Students with poor attendance in the month before taking the 2013 National Assessment of Educational Progress scored significantly lower on the test than their peers who had no absences in that time frame, a new analysis by Attendance Works finds.
The study, released last week, defines poor attendance as missing three or more days in that period, regardless of whether the absences were excused or unexcused. Students self-report a variety of indicators, including absences, when they take the test.
National averages on the 4th and 8th grade mathematics and reading tests were between 12 and 18 test-score points lower for students with poor attendance than for those who hadn’t missed school in the reporting period, the analysis found. (That’s on a scale of 500.)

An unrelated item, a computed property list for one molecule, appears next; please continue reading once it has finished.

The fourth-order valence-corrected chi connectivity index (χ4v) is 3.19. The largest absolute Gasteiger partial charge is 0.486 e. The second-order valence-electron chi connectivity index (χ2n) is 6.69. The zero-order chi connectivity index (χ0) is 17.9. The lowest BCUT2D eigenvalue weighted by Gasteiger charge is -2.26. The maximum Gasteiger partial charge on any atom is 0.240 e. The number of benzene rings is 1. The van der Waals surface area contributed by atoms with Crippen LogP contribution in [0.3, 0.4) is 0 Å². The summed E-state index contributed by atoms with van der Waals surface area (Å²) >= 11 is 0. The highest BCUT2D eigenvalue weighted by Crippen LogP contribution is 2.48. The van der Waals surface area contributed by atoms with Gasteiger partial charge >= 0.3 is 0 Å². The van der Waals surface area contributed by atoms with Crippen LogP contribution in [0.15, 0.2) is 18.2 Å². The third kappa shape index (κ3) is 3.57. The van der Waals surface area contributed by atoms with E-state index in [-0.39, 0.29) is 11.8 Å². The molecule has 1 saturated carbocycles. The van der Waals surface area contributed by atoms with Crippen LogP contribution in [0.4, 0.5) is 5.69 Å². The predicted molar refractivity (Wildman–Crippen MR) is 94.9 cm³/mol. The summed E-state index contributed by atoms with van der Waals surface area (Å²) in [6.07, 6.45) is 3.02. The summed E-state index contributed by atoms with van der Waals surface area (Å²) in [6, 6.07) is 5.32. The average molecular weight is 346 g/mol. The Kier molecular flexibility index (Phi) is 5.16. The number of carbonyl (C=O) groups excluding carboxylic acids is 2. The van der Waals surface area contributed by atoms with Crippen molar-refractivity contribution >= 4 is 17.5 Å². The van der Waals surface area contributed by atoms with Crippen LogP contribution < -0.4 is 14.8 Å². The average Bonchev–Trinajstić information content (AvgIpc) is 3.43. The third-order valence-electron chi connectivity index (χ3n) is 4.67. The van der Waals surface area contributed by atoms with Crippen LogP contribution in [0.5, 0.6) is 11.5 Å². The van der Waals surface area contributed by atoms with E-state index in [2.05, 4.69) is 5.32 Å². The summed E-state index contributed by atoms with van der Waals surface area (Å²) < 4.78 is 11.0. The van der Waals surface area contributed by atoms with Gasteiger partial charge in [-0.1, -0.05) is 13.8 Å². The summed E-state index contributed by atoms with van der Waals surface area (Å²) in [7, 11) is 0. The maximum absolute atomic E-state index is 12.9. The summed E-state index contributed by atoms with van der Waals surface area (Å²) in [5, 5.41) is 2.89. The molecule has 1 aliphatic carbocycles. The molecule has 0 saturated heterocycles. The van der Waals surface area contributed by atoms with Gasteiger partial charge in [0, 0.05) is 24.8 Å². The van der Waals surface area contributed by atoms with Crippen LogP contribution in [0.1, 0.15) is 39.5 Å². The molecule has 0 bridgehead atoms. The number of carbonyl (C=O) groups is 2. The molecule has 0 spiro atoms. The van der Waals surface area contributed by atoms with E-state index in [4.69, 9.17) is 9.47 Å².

The more days of school that students missed in the month before taking the National Assessment of Educational Progress, the lower they tended to score on the test in both reading and mathematics, according to a new report.
SOURCE: Attendance Works
Because states define and measure chronic absenteeism differently, the analysis gives researchers a rare opportunity to track and compare results nationwide, the report says. It also ranks states by student absenteeism rates. At the 4th grade level, Montana and New Mexico had among the worst absenteeism rates, with a quarter or more of students reporting having missed three or more days prior to the assessment.
Attendance Works, a group that promotes policies designed to improve school attendance, estimates that between 5 million and 7.5 million U.S. students miss nearly a month of school each year. Poor attendance affects achievement, graduation rates, and social-emotional factors like grit and perseverance, research shows.
A version of this article appeared in the September 10, 2014 edition of Education Week as Study Links Absenteeism and NAEP Scores